The phrase next to Robert Zimmerman’s picture in the 1959 Hibbing High School Yearbook was “To join Little Richard.”
“Bob Dylan is my brother. I love him same as Bobby Darin is my baby. I feel Bob Dylan is my blood brother. I believe if I didn’t have a place to stay, Bob Dylan would buy me a house. He sat by my bed; he didn’t move for hours. I was in pain that medicine couldn’t stop. My tongue was cut out, leg all tore up, bladder punctured. I was supposed to be dead. Six feet under. God resurrected me; that’s the reason I have to tell the world about it.”
– Little Richard (to John Waters, 1987)
Tutti Frutti (meaning “all fruits” in Italian) is a song written by Little Richard (Richard Wayne Penniman) along with Dorothy LaBostrie that was recorded in 1955 and became his first major hit record. With its opening cry of “A-wop-bom-a-loo-mop-a-lomp-bom-bom!” (a verbal rendition of a drum pattern that Little Richard had imagined) and its hard-driving sound and wild lyrics, it became not only a model for many future Little Richard songs, but also a model for rock and roll itself. The song introduced several of rock music’s most characteristic musical features, including its loud volume and vocal style emphasizing power, and its distinctive beat and rhythm.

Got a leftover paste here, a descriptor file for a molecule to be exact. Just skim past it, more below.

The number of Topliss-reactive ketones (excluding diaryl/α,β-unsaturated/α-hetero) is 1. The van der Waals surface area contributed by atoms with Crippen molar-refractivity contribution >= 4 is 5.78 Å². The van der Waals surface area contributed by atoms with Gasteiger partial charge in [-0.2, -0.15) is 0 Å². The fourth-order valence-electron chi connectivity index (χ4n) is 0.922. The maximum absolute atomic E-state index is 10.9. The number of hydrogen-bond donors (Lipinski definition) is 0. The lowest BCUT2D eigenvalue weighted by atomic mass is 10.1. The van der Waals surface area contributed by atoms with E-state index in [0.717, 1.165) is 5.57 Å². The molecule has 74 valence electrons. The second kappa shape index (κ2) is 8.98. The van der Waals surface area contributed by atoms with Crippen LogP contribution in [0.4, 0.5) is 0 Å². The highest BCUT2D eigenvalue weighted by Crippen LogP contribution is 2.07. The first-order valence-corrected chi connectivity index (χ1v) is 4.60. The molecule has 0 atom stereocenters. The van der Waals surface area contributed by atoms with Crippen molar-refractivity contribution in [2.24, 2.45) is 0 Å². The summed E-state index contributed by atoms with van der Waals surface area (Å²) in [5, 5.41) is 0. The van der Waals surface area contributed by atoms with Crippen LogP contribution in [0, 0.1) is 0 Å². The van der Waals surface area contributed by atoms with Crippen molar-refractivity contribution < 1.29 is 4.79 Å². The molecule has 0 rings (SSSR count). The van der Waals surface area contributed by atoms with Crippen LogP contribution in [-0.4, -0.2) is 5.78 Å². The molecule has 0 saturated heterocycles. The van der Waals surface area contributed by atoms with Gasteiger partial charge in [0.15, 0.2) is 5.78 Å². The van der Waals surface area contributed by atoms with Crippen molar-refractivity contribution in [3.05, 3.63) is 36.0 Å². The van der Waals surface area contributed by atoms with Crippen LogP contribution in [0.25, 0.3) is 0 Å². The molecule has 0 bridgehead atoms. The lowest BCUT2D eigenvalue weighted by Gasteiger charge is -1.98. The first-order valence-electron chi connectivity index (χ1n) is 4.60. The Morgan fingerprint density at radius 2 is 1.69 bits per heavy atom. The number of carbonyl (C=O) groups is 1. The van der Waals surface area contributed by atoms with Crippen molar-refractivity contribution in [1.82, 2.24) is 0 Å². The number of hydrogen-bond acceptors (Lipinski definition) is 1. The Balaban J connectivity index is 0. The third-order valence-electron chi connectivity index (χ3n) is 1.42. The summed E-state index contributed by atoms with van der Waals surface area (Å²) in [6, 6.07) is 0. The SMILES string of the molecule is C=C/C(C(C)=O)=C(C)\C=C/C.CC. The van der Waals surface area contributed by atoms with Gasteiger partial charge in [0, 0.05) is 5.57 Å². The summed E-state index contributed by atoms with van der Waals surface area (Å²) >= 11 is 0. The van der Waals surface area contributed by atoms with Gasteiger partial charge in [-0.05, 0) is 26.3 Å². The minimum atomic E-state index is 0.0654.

It was recorded in September 1955 and released in November the same year.
In 2007, an eclectic panel of renowned recording artists voted “Tutti Frutti” No. 1 on Mojo’s The Top 100 Records That Changed The World, hailing the recording as “the sound of the birth of rock and roll.” In 2010, the U.S. Library of Congress National Recording Registry added the recording to its registry, claiming the “unique vocalizing over the irresistible beat announced a new era in music”. In April 2012, Rolling Stone magazine declared that the song “still contains what has to be considered the most inspired rock lyric ever recorded: “”A-wop-bom-a-loo-mop-a-lomp-bom-bom!!”
Here’s Little Richard is the debut album from Little Richard, released on March 1957. He had scored six Top 40 hits the previous year, some of which were included on this recording. It was his highest charting album, at 13 on the Billboard Pop Albums chart. In 2003, the album was ranked number 50 on Rolling Stone magazine’s list of the 500 greatest albums of all time. It is included in the book 1001 Albums You Must Hear Before You Die. The album contained two of Richard’s biggest hits, “Long Tall Sally”, which reached #6 in the U.S. Pop charts, and “Jenny, Jenny”, which reached #10 in the U.S. Pop charts. Tutti Frutti was the album opener.